1,196 invitations for the e-learning course were sent to nursing staff, which included nurses, nursing students and healthcare assistants. Test scores on the final knowledge test (mean 87.4, 95% CI 86.7 to 88.2) were significantly higher than those on baseline (mean 79.3, 95% CI 78.5 to 80.1). At baseline, nursing staff had the most difficulty with questions related to the definition of delirium: what are its symptoms, course, consequences and which patients are at risk. The mean score for this category was 74.3 (95% CI 73.1 to 75.5).
Conclusions
The e-learning course significantly improved nursing staff's knowledge of delirium in all subgroups of participants and for all question categories. Contrary to other studies, the baseline knowledge assessment showed that, overall, nursing staff was relatively knowledgeable regarding delirium.
Trial registration
The Netherlands National Trial Register (NTR). Trial number: NTR 2885, 19 April 2011.
doi:10.1186/s12909-015-0289-2
PMCID: PMC4327788  PMID: 25653115
Delirium; Education; Nurses; e-learning
9.  Virtual patients - what are we talking about? A framework to classify the meanings of the term in healthcare education 
BMC Medical Education  2015;15:11.
Background
The term “virtual patients” (VPs) has been used for many years in academic publications, but its meaning varies, leading to confusion. Our aim was to investigate and categorize the use of the term “virtual patient” and then classify its use in healthcare education.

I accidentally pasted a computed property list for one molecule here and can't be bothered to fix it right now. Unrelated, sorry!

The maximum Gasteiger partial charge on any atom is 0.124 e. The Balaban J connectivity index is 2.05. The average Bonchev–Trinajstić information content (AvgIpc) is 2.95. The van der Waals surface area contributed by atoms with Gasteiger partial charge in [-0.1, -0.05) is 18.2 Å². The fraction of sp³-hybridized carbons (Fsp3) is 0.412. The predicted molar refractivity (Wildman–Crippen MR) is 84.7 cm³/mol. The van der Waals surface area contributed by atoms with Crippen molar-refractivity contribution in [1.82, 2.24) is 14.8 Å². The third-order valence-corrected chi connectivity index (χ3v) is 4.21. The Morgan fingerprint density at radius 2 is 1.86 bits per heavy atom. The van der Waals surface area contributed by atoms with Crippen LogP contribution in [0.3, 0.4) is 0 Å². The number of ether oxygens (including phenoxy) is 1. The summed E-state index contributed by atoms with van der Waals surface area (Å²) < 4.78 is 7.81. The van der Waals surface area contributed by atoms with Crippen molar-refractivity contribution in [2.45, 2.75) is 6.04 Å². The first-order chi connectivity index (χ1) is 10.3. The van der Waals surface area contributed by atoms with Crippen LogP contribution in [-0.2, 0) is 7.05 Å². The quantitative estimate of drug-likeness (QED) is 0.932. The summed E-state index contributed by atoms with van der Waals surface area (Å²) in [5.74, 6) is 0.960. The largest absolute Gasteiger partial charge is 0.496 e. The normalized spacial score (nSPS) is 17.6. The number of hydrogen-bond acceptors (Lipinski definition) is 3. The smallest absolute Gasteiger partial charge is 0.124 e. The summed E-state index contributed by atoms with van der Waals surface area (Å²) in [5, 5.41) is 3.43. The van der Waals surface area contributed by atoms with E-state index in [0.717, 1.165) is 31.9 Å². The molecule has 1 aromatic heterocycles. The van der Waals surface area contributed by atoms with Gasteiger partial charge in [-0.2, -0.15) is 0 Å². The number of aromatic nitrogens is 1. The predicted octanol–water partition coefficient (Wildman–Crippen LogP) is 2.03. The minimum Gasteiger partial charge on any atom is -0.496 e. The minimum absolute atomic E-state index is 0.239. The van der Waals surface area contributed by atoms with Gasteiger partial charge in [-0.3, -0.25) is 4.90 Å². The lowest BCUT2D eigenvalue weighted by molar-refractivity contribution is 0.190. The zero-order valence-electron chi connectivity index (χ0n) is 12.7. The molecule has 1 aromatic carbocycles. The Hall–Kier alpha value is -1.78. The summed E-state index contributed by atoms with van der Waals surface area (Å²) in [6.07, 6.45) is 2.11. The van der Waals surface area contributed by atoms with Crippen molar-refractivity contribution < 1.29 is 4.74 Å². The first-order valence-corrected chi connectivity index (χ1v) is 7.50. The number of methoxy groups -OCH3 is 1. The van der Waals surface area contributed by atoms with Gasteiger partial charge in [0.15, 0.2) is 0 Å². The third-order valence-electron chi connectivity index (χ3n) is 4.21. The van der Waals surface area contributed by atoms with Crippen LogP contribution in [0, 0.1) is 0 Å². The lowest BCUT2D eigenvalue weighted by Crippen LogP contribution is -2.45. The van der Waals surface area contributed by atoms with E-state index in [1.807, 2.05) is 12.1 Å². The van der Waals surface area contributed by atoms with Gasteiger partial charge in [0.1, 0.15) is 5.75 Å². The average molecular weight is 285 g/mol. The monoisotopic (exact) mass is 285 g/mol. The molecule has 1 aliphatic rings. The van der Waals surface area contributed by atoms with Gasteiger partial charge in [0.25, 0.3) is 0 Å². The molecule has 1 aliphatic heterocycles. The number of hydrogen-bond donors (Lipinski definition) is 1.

Methods
A literature review was conducted to determine all articles using the term “virtual patient” in the title or abstract. These articles were categorized into: Education, Clinical Procedures, Clinical Research and E-Health. All educational articles were further classified based on a framework published by Talbot et al. which was further developed using a deductive content analysis approach.
Results
536 articles published between 1991 and December 2013 were included in the study. From these, 330 were categorized as educational. Classifying these showed that 37% articles used VPs in the form of Interactive Patient Scenarios. VPs in form of High Fidelity Software Simulations (19%) and Virtual Standardized Patients (16%) were also frequent. Less frequent were other forms, such as VP Games.
Analyzing the literature across time shows an overall trend towards the use of Interactive Patient Scenarios as the predominant form of VPs in healthcare education.
Conclusions
The main form of educational VPs in the literature are Interactive Patient Scenarios despite rapid technical advances that would support more complex applications. The adapted classification provides a valuable model for VP developers and researchers in healthcare education to more clearly communicate the type of VP they are addressing avoiding misunderstandings.
Electronic supplementary material
The online version of this article (doi:10.1186/s12909-015-0296-3) contains supplementary material, which is available to authorized users.
doi:10.1186/s12909-015-0296-3
PMCID: PMC4318546  PMID: 25638167